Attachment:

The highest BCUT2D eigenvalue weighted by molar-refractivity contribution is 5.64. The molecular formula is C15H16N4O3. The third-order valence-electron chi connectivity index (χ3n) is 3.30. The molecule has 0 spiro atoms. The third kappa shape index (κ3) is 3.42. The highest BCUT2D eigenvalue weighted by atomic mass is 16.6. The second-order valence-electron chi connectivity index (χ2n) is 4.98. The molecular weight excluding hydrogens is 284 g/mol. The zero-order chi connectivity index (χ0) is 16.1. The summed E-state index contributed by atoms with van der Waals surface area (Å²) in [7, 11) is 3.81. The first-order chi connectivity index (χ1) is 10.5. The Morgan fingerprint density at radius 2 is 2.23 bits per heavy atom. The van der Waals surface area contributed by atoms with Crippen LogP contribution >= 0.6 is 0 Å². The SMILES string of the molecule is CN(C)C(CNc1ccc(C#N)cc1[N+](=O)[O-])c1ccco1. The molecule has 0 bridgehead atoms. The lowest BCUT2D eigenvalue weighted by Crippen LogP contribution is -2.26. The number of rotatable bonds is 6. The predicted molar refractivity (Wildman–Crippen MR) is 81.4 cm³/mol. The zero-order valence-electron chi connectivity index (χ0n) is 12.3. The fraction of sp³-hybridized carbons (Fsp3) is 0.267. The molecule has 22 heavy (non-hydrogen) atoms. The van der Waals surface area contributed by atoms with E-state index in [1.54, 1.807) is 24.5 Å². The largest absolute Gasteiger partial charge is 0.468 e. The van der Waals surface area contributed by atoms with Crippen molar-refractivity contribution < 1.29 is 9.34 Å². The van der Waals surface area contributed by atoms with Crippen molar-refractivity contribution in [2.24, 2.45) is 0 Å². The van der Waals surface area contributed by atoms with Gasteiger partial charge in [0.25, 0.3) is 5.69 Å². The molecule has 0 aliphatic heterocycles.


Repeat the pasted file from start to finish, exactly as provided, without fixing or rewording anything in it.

The highest BCUT2D eigenvalue weighted by molar-refractivity contribution is 5.64. The molecular formula is C15H16N4O3. The third-order valence-electron chi connectivity index (χ3n) is 3.30. The molecule has 0 spiro atoms. The third kappa shape index (κ3) is 3.42. The highest BCUT2D eigenvalue weighted by atomic mass is 16.6. The second-order valence-electron chi connectivity index (χ2n) is 4.98. The molecular weight excluding hydrogens is 284 g/mol. The zero-order chi connectivity index (χ0) is 16.1. The summed E-state index contributed by atoms with van der Waals surface area (Å²) in [7, 11) is 3.81. The first-order chi connectivity index (χ1) is 10.5. The Morgan fingerprint density at radius 2 is 2.23 bits per heavy atom. The van der Waals surface area contributed by atoms with Crippen LogP contribution >= 0.6 is 0 Å². The SMILES string of the molecule is CN(C)C(CNc1ccc(C#N)cc1[N+](=O)[O-])c1ccco1. The molecule has 0 bridgehead atoms. The lowest BCUT2D eigenvalue weighted by Crippen LogP contribution is -2.26. The number of rotatable bonds is 6. The predicted molar refractivity (Wildman–Crippen MR) is 81.4 cm³/mol. The zero-order valence-electron chi connectivity index (χ0n) is 12.3. The fraction of sp³-hybridized carbons (Fsp3) is 0.267. The molecule has 22 heavy (non-hydrogen) atoms. The van der Waals surface area contributed by atoms with E-state index in [1.54, 1.807) is 24.5 Å². The largest absolute Gasteiger partial charge is 0.468 e. The van der Waals surface area contributed by atoms with Crippen molar-refractivity contribution < 1.29 is 9.34 Å². The van der Waals surface area contributed by atoms with Crippen molar-refractivity contribution in [2.24, 2.45) is 0 Å². The van der Waals surface area contributed by atoms with Gasteiger partial charge in [0.25, 0.3) is 5.69 Å². The molecule has 0 aliphatic heterocycles.